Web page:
• Insurance extension
    March 15,2014

    Pause a moment to consider the plight of the long-term unemployed, our fellow citizens who for one reason or another have encountered failure after failure in their attempts to find a job, any job.

    Some smug Americans offer flaccid advice to these unfortunate people: Get a job, they say, as if all it takes is a bit of determination.

    Those who propose such a simplistic solution have probably never been out of work for any length of time and therefore may have never experienced the deep and humiliating frustration suffered by the genuinely jobless.

    Try to imagine how such a person, having applied for job after job only to hear “you’re too old” or “you’re over-qualified” or some other such discouraging words, only to hear our nation’s political leaders dismiss them as lazy or too easily satisfied with accepting federal handouts.

    Well, this week there finally was an encouraging development on Capitol Hill as Senate negotiators reached agreement on a plan to extend federal jobless benefits and even make them retroactive so that the two million Americans whose federal aid was cut off months ago would be appropriately reimbursed.

    And here’s the best part: The senators who came up with this plan were five Republicans and five Democrats. This was bipartisan politics at its best.

    Well, maybe yes, maybe no. Let’s see what happens when the Senate’s bill is taken up in the House of Representatives, that unwieldy and increasingly embarrassing political institution that must make some Americans consider the possible benefits of a single-chamber Congress (a concept that seems to work reasonably well in Nebraska’s unicameral state legislature).

    House Speaker John A. Boehner, perhaps ominously, offered no immediate comment on the prospects of the Senate’s initiative when it reaches the House.

    Maybe he didn’t need to, because in the past Boehner has always opposed proposals such as extending unemployment benefits because his argument has always been that any additional costs must be offset by spending cuts of equal magnitude. On this bill, there is indeed a plan to do just that, so perhaps Boehner will come around, provided his other political calculations favor the bill.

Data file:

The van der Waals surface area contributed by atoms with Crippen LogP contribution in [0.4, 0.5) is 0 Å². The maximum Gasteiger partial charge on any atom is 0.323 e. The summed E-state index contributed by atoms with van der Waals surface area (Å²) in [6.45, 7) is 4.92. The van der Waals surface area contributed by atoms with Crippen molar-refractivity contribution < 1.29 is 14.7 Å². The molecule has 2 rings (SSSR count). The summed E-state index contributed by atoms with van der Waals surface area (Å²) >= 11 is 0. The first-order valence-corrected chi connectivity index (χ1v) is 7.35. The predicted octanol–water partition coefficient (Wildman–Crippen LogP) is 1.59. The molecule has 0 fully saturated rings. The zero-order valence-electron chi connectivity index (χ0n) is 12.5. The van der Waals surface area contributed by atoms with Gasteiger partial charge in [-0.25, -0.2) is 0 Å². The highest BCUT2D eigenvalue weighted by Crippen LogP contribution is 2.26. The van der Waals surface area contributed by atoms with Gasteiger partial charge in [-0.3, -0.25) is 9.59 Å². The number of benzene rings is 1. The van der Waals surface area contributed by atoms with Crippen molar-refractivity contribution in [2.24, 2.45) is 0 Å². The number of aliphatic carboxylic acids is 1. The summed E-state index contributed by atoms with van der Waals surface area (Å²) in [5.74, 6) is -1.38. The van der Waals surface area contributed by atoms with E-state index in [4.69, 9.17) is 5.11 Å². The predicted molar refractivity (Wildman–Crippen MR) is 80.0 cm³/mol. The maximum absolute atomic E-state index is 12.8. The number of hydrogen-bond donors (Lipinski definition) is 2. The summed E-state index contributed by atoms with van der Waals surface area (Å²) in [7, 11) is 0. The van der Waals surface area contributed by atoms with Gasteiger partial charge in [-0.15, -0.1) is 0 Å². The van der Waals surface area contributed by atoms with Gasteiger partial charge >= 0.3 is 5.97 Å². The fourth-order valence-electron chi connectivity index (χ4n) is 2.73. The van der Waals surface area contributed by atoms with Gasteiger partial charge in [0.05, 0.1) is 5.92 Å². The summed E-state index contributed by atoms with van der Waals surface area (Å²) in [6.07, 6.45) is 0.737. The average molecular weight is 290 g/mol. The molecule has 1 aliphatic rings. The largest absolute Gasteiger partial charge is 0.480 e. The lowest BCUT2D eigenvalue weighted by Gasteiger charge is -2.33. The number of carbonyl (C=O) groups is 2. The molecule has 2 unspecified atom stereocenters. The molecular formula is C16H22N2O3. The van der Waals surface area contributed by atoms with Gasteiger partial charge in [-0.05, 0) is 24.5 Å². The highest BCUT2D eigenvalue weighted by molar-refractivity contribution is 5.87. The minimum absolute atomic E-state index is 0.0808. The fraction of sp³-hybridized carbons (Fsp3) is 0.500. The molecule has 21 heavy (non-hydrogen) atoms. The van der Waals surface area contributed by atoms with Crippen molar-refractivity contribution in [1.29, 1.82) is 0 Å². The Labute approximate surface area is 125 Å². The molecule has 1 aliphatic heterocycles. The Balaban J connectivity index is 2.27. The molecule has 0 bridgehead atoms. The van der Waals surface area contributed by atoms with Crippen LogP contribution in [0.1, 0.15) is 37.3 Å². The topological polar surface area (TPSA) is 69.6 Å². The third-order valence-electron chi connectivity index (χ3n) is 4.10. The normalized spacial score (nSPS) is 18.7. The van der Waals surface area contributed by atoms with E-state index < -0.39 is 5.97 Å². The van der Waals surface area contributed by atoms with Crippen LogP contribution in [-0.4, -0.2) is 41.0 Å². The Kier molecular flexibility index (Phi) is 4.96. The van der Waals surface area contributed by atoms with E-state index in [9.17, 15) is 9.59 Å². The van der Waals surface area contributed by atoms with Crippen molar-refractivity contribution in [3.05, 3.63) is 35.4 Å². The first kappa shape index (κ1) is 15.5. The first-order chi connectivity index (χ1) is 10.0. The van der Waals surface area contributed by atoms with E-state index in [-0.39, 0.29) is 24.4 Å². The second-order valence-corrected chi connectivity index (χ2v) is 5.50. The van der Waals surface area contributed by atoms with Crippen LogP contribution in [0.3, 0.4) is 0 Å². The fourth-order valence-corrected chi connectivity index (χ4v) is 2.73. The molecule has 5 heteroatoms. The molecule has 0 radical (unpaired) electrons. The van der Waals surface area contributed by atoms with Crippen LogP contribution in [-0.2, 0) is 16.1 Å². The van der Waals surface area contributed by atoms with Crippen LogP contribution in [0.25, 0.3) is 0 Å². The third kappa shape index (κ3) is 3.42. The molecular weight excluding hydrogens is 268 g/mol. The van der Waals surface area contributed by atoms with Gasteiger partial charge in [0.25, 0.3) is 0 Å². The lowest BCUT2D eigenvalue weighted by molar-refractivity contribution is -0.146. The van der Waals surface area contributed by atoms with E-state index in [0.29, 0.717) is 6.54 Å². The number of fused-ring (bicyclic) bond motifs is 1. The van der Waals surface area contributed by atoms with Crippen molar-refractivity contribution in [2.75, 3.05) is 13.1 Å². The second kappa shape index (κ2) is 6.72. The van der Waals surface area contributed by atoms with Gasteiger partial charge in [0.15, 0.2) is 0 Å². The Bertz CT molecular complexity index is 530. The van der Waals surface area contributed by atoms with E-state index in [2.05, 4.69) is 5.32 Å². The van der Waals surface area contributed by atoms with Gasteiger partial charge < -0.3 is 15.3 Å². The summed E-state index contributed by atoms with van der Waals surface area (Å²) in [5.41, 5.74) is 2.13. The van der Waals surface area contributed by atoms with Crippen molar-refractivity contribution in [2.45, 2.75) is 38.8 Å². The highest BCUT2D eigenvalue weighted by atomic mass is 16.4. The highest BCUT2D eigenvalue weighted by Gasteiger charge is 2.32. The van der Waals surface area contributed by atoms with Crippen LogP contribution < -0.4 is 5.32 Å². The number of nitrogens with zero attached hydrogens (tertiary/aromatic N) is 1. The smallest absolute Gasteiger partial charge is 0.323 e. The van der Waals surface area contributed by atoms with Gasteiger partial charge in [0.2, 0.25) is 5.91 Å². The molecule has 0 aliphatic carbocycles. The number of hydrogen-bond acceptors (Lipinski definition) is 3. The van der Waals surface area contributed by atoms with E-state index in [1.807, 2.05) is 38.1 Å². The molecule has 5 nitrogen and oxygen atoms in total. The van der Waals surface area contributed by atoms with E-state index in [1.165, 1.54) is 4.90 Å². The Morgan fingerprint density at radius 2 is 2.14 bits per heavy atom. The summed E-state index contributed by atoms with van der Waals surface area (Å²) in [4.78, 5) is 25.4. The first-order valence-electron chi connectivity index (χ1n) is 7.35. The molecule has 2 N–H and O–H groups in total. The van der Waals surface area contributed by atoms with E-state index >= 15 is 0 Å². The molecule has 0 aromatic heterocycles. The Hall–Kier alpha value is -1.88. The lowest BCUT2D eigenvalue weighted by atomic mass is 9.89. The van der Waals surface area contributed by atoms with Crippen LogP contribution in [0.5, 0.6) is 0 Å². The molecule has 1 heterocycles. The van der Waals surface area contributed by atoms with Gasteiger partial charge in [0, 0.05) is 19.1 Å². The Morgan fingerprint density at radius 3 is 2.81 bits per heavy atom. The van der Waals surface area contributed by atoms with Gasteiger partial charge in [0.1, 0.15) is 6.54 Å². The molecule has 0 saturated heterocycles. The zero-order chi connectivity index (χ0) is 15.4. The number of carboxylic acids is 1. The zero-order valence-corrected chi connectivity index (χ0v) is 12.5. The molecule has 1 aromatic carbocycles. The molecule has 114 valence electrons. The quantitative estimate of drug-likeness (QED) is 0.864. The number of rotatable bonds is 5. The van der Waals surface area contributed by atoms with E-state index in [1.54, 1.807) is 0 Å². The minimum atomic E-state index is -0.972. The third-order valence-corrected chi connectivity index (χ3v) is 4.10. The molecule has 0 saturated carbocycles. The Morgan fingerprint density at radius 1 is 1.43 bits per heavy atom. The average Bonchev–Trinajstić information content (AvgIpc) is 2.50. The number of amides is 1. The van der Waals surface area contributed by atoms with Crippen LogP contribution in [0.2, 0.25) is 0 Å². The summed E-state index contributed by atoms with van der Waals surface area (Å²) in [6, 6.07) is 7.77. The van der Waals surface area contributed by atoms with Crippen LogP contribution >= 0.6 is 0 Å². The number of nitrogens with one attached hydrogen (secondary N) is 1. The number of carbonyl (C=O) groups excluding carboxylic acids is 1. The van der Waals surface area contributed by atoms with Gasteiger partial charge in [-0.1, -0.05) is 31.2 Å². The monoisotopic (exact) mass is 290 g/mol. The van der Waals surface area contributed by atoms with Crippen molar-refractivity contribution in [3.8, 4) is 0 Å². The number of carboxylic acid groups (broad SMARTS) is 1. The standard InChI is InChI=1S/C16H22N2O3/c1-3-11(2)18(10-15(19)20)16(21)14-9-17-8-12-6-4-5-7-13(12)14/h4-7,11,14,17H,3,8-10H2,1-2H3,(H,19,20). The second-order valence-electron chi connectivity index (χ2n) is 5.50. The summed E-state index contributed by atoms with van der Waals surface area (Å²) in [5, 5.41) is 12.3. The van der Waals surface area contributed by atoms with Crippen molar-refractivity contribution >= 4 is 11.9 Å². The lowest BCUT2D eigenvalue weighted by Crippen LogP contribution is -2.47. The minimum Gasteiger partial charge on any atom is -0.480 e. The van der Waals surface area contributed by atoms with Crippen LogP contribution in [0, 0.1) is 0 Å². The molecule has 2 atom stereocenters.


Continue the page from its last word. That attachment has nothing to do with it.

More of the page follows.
The renewed benefits would cost approximately $10 billion — no small sum — but that would be offset by extending fees on goods coming through U.S. Customs and a modification in the way corporations contribute to pensions, the senators explained.

    Some of Boehner’s Republican colleagues in the Senate set the tone that could prevail in the House if only the diehard partisans, who so often appear more determined to undermine their political rivals and advance their own reelection chances than to enact fair and decent legislation, would finally acknowledge the genuine needs of the nation’s unemployed.

    “I’m pleased that we’ve reached an agreement that will get a sufficient number of Republican votes,” Sen. Susan Collins of Maine, who headed the Republican support for the measure, stated.

    The bill would restart a key aid program for long-term unemployed workers whose jobless benefits went beyond state limits, which are about 26 weeks with some variation for each state.

    The proposed legislation would sensibly require more job training for long-term jobless workers if they are to continue receiving insurance benefits.

    Also, benefits would end for laid-off workers whose gross income the previous year topped $1 million. Strangely, there are some in that category.

    For too long the victims of our nation’s recent economic woes have paid a disproportionate price for reasons that seldom were related to the quality of their work. It’s time for the House to remedy this injustice.

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